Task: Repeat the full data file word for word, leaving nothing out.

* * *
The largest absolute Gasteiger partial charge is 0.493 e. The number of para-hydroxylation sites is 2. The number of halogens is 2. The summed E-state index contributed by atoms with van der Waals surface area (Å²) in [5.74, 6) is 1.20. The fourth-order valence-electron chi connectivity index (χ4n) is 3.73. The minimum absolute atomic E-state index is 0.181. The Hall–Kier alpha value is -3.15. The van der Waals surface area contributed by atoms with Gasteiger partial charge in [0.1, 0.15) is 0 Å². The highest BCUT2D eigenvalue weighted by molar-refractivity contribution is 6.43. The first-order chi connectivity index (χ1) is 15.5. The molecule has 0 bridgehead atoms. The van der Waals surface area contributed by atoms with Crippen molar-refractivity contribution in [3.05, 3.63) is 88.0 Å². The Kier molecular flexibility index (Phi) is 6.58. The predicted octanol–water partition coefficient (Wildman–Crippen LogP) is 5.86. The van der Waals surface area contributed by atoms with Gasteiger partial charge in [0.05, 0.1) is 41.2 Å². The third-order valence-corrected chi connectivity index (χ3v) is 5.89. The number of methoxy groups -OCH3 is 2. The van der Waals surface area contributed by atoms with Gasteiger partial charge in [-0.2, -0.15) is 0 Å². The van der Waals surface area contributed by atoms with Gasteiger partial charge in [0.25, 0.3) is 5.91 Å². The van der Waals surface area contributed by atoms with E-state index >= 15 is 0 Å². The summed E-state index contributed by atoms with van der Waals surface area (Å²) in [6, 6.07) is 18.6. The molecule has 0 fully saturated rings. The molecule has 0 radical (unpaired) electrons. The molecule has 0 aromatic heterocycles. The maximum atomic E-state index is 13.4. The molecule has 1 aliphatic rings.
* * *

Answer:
The largest absolute Gasteiger partial charge is 0.493 e. The number of para-hydroxylation sites is 2. The number of halogens is 2. The summed E-state index contributed by atoms with van der Waals surface area (Å²) in [5.74, 6) is 1.20. The fourth-order valence-electron chi connectivity index (χ4n) is 3.73. The minimum absolute atomic E-state index is 0.181. The Hall–Kier alpha value is -3.15. The van der Waals surface area contributed by atoms with Gasteiger partial charge in [0.1, 0.15) is 0 Å². The highest BCUT2D eigenvalue weighted by molar-refractivity contribution is 6.43. The first-order chi connectivity index (χ1) is 15.5. The molecule has 0 bridgehead atoms. The van der Waals surface area contributed by atoms with Crippen molar-refractivity contribution in [3.05, 3.63) is 88.0 Å². The Kier molecular flexibility index (Phi) is 6.58. The predicted octanol–water partition coefficient (Wildman–Crippen LogP) is 5.86. The van der Waals surface area contributed by atoms with Gasteiger partial charge in [0.05, 0.1) is 41.2 Å². The third-order valence-corrected chi connectivity index (χ3v) is 5.89. The number of methoxy groups -OCH3 is 2. The van der Waals surface area contributed by atoms with Gasteiger partial charge in [-0.2, -0.15) is 0 Å². The van der Waals surface area contributed by atoms with Gasteiger partial charge in [0.25, 0.3) is 5.91 Å². The van der Waals surface area contributed by atoms with E-state index >= 15 is 0 Å². The summed E-state index contributed by atoms with van der Waals surface area (Å²) in [6, 6.07) is 18.6. The molecule has 0 fully saturated rings. The molecule has 0 radical (unpaired) electrons. The molecule has 0 aromatic heterocycles. The maximum atomic E-state index is 13.4. The molecule has 1 aliphatic rings.